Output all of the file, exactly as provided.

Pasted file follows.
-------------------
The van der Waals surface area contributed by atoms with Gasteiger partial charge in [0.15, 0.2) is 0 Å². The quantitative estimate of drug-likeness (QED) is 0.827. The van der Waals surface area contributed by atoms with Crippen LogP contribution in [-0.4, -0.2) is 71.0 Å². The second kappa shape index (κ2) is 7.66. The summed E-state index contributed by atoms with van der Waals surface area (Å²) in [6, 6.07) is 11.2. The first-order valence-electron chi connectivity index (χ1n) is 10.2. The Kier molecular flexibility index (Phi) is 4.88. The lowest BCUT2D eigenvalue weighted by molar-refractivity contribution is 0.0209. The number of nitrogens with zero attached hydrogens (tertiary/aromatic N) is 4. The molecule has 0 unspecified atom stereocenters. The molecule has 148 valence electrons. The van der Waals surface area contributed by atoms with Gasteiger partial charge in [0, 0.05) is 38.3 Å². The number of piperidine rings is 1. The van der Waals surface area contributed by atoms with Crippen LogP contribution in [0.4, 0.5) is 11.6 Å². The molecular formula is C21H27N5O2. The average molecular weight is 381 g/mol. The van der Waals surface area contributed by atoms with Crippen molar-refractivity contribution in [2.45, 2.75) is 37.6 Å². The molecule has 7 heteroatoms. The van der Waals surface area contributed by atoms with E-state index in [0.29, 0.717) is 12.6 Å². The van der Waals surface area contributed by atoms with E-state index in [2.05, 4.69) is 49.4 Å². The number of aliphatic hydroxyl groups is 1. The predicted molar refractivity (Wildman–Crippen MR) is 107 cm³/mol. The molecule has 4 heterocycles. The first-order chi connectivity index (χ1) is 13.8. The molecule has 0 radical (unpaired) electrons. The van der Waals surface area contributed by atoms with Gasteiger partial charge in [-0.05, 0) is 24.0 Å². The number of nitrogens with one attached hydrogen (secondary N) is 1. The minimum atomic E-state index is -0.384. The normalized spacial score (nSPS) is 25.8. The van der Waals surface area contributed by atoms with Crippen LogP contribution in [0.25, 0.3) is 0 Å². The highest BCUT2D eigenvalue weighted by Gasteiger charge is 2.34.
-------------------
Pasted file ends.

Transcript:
The van der Waals surface area contributed by atoms with Gasteiger partial charge in [0.15, 0.2) is 0 Å². The quantitative estimate of drug-likeness (QED) is 0.827. The van der Waals surface area contributed by atoms with Crippen LogP contribution in [-0.4, -0.2) is 71.0 Å². The second kappa shape index (κ2) is 7.66. The summed E-state index contributed by atoms with van der Waals surface area (Å²) in [6, 6.07) is 11.2. The first-order valence-electron chi connectivity index (χ1n) is 10.2. The Kier molecular flexibility index (Phi) is 4.88. The lowest BCUT2D eigenvalue weighted by molar-refractivity contribution is 0.0209. The number of nitrogens with zero attached hydrogens (tertiary/aromatic N) is 4. The molecule has 0 unspecified atom stereocenters. The molecule has 148 valence electrons. The van der Waals surface area contributed by atoms with Gasteiger partial charge in [0, 0.05) is 38.3 Å². The number of piperidine rings is 1. The van der Waals surface area contributed by atoms with Crippen LogP contribution in [0.4, 0.5) is 11.6 Å². The molecular formula is C21H27N5O2. The average molecular weight is 381 g/mol. The van der Waals surface area contributed by atoms with Crippen molar-refractivity contribution in [2.45, 2.75) is 37.6 Å². The molecule has 7 heteroatoms. The van der Waals surface area contributed by atoms with E-state index in [0.29, 0.717) is 12.6 Å². The van der Waals surface area contributed by atoms with E-state index in [2.05, 4.69) is 49.4 Å². The number of aliphatic hydroxyl groups is 1. The predicted molar refractivity (Wildman–Crippen MR) is 107 cm³/mol. The molecule has 4 heterocycles. The first-order chi connectivity index (χ1) is 13.8. The molecule has 0 radical (unpaired) electrons. The van der Waals surface area contributed by atoms with Gasteiger partial charge in [-0.05, 0) is 24.0 Å². The number of nitrogens with one attached hydrogen (secondary N) is 1. The minimum atomic E-state index is -0.384. The normalized spacial score (nSPS) is 25.8. The van der Waals surface area contributed by atoms with Crippen LogP contribution in [0.25, 0.3) is 0 Å². The highest BCUT2D eigenvalue weighted by Gasteiger charge is 2.34.